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Preparing your portfolio


This is part 2 of Jeff Francis’ column offering advice on how to trim your taxes before year’s end.

It’s important to look at your investments when planning your year-end tax strategy. Here are four important steps:



REVIEW YOUR PORTFOLIO

If you realized any capital gains during the year, check your portfolio to see if you can sell some “losing” investments and trim your taxable gain.

Consider selling enough losers to shelter your gains for the year, and selling off additional property to realize losses up to $3,000 – the maximum deductible capital loss. Additional losses may be claimed on future tax returns.



INVEST CAREFULLY

If you’re considering an investment in a taxable mutual fund, check the fund’s distribution dates. If you buy near the end of the year, you could receive a taxable distribution fairly quickly. If the fund’s first distribution is before year-end, decide whether you want to wait to invest until after that first distribution.



DONATE APPRECIATED

PROPERTY

It’s the season of giving, and that includes your favorite charities. Beyond the usual deduction for charitable giving, donating property that has grown in value can benefit your tax situation (by reducing your capital gains) as well as the charity of your choice.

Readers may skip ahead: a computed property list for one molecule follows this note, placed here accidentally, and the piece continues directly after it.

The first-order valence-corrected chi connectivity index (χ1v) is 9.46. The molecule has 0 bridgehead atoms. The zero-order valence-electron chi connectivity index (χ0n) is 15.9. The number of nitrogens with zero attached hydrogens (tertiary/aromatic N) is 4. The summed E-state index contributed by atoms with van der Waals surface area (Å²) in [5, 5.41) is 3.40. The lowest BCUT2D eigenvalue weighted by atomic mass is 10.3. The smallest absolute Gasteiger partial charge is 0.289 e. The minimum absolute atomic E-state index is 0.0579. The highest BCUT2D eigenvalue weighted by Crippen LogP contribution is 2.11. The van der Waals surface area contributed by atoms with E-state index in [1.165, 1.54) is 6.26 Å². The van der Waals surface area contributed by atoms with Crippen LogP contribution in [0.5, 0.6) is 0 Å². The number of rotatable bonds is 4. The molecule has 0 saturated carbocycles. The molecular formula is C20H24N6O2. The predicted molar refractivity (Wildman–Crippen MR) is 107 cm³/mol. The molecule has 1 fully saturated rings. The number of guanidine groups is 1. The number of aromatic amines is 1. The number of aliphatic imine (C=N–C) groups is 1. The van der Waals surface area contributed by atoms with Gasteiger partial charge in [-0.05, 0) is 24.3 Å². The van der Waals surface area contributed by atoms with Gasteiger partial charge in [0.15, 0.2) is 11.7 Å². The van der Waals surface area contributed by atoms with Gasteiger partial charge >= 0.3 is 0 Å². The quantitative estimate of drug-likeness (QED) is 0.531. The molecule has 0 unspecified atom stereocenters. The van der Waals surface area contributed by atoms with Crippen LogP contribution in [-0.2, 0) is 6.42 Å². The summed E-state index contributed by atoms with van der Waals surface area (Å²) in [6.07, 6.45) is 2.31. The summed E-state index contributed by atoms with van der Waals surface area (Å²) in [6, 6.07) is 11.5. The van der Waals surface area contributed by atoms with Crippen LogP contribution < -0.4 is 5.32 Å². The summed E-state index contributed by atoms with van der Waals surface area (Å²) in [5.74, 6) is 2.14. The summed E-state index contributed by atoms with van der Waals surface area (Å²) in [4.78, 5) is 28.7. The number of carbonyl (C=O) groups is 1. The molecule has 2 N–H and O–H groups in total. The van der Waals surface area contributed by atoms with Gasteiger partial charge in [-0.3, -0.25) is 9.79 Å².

TAKE ADVANTAGE OF TAX-DEFERRED INVESTING

If you participate in a 401(k) plan, you are entitled to contribute a maximum of $13,000 for this year. ($16,000 if you are at least age 50).

If you haven’t “maxed out” your donation, consider making additional pre-tax contributions before year’s end.

If you’re self-employed, you may be able to set up a Keogh plan any time up until Dec. 31 and defer some of your 2004 earnings. You have until April 15, 2005, to actually make the contribution and deduct it on your 2004 taxes. The deadline for contributions to tax-deductible IRAs also is April 15.

These tax tips can help you trim your income taxes and make the most of what you make. But, as always, the best tax advice is to talk to a professional.

He or she knows the intricacies of current tax laws and can help you craft the strategy that works best for you.



Jeff Francis is senior vice president and senior investment officer for First Tennessee Brokerage. For more information about this or other personal finance issues, please call 865-971-2321 or visit your local First Tennessee financial center.









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